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Showing posts from February, 2011

The First Available Downloads Coming Soon.

I have spent the greater part of most every day of this past month doing one single thing: making sheet music. Arranging my songs.

Because, very soon, these songs will be available for licensed download. Even in this day where music is passed around freely, regardless of copyright -- I found the Samuel French score for The Last Session at some online trading post -- I'm not going to let that prevent me from putting my things out there.

Last night, Jim and I were invited to a palatial private home for a beautiful meal with very classy people. They had a piano there, freshly tuned, and all the chairs from the living room circled around it for a little concert.

Since we've been friends with these people for several years, I had sung for them once before, but it was an unplanned event. (I jumped on the piano after dinner and just took it over, not giving them any choice in the matter. Jackie Gleason's widow was one of the guests, in fact).

Maybe it's counter-cultural to be…

A New Family.

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When Jim works, he likes things to be a certain way. All of it has to do with creating the atmosphere he needs to give the audience the whole show, with absolute concentration. Anything that disturbs that concentration is not desirable.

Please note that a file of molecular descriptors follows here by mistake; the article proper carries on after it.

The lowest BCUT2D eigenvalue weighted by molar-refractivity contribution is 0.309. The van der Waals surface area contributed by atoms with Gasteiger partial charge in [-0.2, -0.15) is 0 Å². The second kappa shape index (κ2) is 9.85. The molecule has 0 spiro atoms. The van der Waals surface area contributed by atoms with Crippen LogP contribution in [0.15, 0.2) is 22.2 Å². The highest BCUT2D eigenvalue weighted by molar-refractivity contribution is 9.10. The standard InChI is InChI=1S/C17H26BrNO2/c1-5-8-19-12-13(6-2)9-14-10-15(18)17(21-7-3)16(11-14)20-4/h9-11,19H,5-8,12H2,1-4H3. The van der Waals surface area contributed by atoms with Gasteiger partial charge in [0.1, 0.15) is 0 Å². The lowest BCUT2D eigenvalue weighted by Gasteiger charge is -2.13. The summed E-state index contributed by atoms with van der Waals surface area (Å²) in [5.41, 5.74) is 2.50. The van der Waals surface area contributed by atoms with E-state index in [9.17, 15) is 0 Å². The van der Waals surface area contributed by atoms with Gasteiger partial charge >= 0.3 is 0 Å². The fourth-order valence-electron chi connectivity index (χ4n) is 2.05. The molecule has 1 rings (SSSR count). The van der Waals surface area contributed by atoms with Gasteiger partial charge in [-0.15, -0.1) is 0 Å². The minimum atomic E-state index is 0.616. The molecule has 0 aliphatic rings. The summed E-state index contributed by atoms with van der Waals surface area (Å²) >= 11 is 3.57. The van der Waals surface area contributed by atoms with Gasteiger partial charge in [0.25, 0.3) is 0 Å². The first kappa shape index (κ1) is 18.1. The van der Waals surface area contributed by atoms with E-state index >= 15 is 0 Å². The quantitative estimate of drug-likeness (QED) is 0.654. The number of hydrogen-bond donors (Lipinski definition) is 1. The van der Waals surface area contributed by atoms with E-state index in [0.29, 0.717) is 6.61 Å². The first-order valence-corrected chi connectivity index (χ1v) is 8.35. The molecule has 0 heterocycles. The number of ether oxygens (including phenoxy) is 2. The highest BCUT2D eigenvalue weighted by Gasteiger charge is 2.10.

The pillars that create this atmosphere are the crew members. And the crew member that he interacts with the most, and through whom he lets all his wishes known, is the stage manager. The stage manager, for a performer, is the greatest person on earth. Or he can be the worst person on earth, but those you just try to stay away from.

Here at the Aventura, we have Jimmy Rodgers.





He keeps Jim purring like a kitten.

Rehearsing New World Waking in Miami

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As we walked down the hallways of the beautiful Coral Gables Congregational Church, Jimmy and I heard the choral strains of "Gabi's Song" coming from a room at the end of the hall and we both got chills. He said, "I hear your music."

It's still startling to me to hear someone I don't know playing and singing my songs. It's almost like seeing someone using my toothbrush. The songs are so personal and the notes so very, well, my OWN that it's almost embarrassing, like they're going through my underwear drawers.